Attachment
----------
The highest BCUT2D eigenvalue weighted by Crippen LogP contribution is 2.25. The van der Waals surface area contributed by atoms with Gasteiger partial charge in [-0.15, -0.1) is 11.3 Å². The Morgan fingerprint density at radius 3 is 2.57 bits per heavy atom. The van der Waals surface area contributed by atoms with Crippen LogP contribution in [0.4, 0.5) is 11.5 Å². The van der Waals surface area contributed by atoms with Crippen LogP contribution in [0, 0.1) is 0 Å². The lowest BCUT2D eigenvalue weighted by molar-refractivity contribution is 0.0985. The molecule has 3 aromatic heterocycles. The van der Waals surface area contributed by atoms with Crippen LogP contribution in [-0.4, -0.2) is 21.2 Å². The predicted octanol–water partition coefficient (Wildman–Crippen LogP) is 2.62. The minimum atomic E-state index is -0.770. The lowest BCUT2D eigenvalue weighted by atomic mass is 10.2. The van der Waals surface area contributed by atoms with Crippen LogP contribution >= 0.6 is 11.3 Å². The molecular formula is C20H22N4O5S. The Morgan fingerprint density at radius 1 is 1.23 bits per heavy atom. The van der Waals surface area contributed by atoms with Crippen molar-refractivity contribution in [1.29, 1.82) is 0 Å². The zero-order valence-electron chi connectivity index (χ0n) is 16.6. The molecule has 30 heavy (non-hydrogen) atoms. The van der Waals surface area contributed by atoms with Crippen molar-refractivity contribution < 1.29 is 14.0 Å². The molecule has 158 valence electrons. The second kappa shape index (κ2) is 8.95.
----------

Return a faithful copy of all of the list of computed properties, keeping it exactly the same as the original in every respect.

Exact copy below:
The highest BCUT2D eigenvalue weighted by Crippen LogP contribution is 2.25. The van der Waals surface area contributed by atoms with Gasteiger partial charge in [-0.15, -0.1) is 11.3 Å². The Morgan fingerprint density at radius 3 is 2.57 bits per heavy atom. The van der Waals surface area contributed by atoms with Crippen LogP contribution in [0.4, 0.5) is 11.5 Å². The van der Waals surface area contributed by atoms with Crippen LogP contribution in [0, 0.1) is 0 Å². The lowest BCUT2D eigenvalue weighted by molar-refractivity contribution is 0.0985. The molecule has 3 aromatic heterocycles. The van der Waals surface area contributed by atoms with Crippen LogP contribution in [-0.4, -0.2) is 21.2 Å². The predicted octanol–water partition coefficient (Wildman–Crippen LogP) is 2.62. The minimum atomic E-state index is -0.770. The lowest BCUT2D eigenvalue weighted by atomic mass is 10.2. The van der Waals surface area contributed by atoms with Crippen LogP contribution >= 0.6 is 11.3 Å². The molecular formula is C20H22N4O5S. The Morgan fingerprint density at radius 1 is 1.23 bits per heavy atom. The van der Waals surface area contributed by atoms with Crippen molar-refractivity contribution in [1.29, 1.82) is 0 Å². The zero-order valence-electron chi connectivity index (χ0n) is 16.6. The molecule has 30 heavy (non-hydrogen) atoms. The van der Waals surface area contributed by atoms with Crippen molar-refractivity contribution < 1.29 is 14.0 Å². The molecule has 158 valence electrons. The second kappa shape index (κ2) is 8.95.